MODELING AND VERIFICATION OF SOFTWARE SYSTEMS
MODELLAZIONE E VERIFICA DI SISTEMI SOFTWARE
|Lecturer||Office hours for students|
|Alessandro Aldini||Wednesday, from 10:00 am to 01:00 am|
Assigned to the Degree Course
|Date||Time||Classroom / Location|
The objective of this course is to introduce techniques for modeling the architecture of complex software systems and verifying their properties by means of formal methods based on languages, automata, logics, and algebra.
01. Introduction to modeling and verification:
01.01 The need for formal methods in software development.
01.02 Formal languages and automata.
01.03 Grammars and Chomsky classification.
01.04 Formal approaches to language semantics.
01.05 Concurrency theory, logics, and algebra.
02. Regular languages and finite-state automata:
02.01 Deterministic finite-state automata.
02.02 Nondeterministic finite-state automata.
02.03 Nondeterministic finite-state automata with epsilon-transitions.
02.04 Minimization and equivalence for finite-state automata.
02.05 Finite-state automata and linear grammars.
02.06 Closure properties of regular languages and pumping lemma.
02.07 Regular expressions.
02.08 Regular expressions and finite-state automata.
03. Context-free languages and pushdown automata:
03.01 Free grammars and syntax trees.
03.02 Chomsky normal form.
03.03 Properties of context-free languages.
03.04 Pushdown automata and relation with free grammars.
03.05 Top-down parsing.
03.06 Bottom-up parsing.
04. Denotational semantics:
04.01 Denotational semantics for an imperative language.
04.02 Denotational semantics for an imperative language with blocks and procedures.
05. Operational semantics:
05.01 Natural semantics for an imperative language.
05.02 Natural semantics for an imperative language with blocks and procedures.
05.03 Structural operational semantics for an imperative language.
06. Temporal logics and model checking:
06.01 Kripke models.
06.02 Temporal logics.
06.03 Linear-time logics vs. branching-time logics.
06.04 Model checking algorithms.
07. Process algebra and behavioral equivalences:
07.01 Concurrency and nondeterminism.
07.02 Syntax and semantics of behavioral operators.
07.03 Trace based equivalence.
07.04 Bisimulation based equivalence.
07.05 Test based equivalence.
08. Languages for the specification of software architectures:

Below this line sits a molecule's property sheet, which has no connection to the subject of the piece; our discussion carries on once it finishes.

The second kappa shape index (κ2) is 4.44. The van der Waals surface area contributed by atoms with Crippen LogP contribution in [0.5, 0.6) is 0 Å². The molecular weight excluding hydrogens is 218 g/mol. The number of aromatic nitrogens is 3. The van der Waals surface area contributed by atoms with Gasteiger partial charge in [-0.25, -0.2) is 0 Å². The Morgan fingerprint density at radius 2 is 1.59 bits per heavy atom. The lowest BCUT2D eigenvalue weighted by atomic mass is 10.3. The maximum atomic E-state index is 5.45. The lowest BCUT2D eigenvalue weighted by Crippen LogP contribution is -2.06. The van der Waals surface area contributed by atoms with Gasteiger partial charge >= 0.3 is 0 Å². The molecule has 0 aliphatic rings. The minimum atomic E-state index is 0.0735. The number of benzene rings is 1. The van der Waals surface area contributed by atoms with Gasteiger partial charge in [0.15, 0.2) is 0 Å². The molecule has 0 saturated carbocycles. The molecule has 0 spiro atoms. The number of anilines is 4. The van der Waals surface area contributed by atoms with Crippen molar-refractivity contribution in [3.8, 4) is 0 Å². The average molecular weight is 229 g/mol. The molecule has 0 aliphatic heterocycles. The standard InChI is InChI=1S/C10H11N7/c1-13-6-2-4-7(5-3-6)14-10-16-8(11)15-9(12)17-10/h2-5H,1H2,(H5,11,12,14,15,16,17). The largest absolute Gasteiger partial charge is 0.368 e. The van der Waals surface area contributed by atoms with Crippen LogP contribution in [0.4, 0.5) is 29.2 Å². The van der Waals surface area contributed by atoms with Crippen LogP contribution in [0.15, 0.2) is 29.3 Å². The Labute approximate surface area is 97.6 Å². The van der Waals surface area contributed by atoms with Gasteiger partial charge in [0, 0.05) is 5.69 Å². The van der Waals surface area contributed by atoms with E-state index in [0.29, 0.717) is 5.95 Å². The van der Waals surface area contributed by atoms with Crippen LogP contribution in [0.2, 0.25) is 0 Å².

08.01 Components, connectors, and architectural styles.
08.02 Syntax of an architectural language based on process algebra.
08.03 Semantics of an architectural language based on process algebra.
08.04 Behavioral conformity.
08.05 Topological extensions.
09. Laboratory activity:
09.01 Specification of software systems through Kripke models.
09.02 Specification of software systems through architectural languages.
09.03 Practice on model checking.
09.04 Practice on equivalence checking.
Discrete Structures and Linear Algebra, Procedural and Logic Programming.
Didactics, Attendance, Course Books and Assessment
Theory lectures and laboratory exercises, both face-to-face and on-line.
Although recommended, course attendance is not mandatory.
- Course books
Hopcroft, Motwani, Ullman, "Automi, Linguaggi e Calcolabilità", Addison-Wesley, 2009
Hopcroft, Motwani, Ullman, "Introduction to Automata Theory, Languages, and Computation", Addison-Wesley, 2007).
Nielson, Nielson, "Semantics with Applications: An Appetizer", Springer, 2007
Clarke, Grumberg, Peled, "Model Checking", MIT Press, 1999
Aldini, Bernardo, Corradini, "A Process Algebraic Approach to Software Architecture Design", Springer, 2010
Individual project and written exam.
The written exam is associated with one and only one individual project, which is published 10 days before the written exam.
The project must be delivered by the written exam and is evaluated at most 10 points after an oral examination.
The written exam is evaluated at most 20 points.
The final mark is determined by the sum of the marks of written exam and individual project.
The course is offered both face-to-face and on-line within the Laurea Degree Program in Applied Computer Science.
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